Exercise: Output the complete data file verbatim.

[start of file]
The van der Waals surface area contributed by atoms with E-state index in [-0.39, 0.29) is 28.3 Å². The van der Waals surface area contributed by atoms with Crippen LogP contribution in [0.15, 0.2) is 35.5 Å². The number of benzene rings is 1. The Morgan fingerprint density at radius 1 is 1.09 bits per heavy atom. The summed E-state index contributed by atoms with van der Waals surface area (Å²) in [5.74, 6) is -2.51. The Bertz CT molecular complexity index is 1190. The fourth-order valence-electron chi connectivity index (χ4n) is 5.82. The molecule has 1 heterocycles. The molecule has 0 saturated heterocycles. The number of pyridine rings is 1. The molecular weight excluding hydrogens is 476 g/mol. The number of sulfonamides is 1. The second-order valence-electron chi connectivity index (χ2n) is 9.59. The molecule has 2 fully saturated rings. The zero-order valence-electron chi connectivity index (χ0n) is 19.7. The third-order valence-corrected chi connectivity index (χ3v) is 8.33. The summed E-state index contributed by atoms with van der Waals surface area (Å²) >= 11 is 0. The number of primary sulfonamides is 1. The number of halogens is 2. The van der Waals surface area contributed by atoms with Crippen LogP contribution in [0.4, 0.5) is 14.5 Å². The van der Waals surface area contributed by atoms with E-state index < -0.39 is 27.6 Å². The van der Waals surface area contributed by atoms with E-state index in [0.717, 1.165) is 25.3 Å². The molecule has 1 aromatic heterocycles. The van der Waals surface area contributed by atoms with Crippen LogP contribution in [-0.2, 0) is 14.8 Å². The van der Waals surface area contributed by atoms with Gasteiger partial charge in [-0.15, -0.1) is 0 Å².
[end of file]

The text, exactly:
The van der Waals surface area contributed by atoms with E-state index in [-0.39, 0.29) is 28.3 Å². The van der Waals surface area contributed by atoms with Crippen LogP contribution in [0.15, 0.2) is 35.5 Å². The number of benzene rings is 1. The Morgan fingerprint density at radius 1 is 1.09 bits per heavy atom. The summed E-state index contributed by atoms with van der Waals surface area (Å²) in [5.74, 6) is -2.51. The Bertz CT molecular complexity index is 1190. The fourth-order valence-electron chi connectivity index (χ4n) is 5.82. The molecule has 1 heterocycles. The molecule has 0 saturated heterocycles. The number of pyridine rings is 1. The molecular weight excluding hydrogens is 476 g/mol. The number of sulfonamides is 1. The second-order valence-electron chi connectivity index (χ2n) is 9.59. The molecule has 2 fully saturated rings. The zero-order valence-electron chi connectivity index (χ0n) is 19.7. The third-order valence-corrected chi connectivity index (χ3v) is 8.33. The summed E-state index contributed by atoms with van der Waals surface area (Å²) >= 11 is 0. The number of primary sulfonamides is 1. The number of halogens is 2. The van der Waals surface area contributed by atoms with Crippen LogP contribution in [0.4, 0.5) is 14.5 Å². The van der Waals surface area contributed by atoms with E-state index < -0.39 is 27.6 Å². The van der Waals surface area contributed by atoms with E-state index in [0.717, 1.165) is 25.3 Å². The molecule has 1 aromatic heterocycles. The van der Waals surface area contributed by atoms with Crippen LogP contribution in [-0.2, 0) is 14.8 Å². The van der Waals surface area contributed by atoms with Gasteiger partial charge in [-0.15, -0.1) is 0 Å².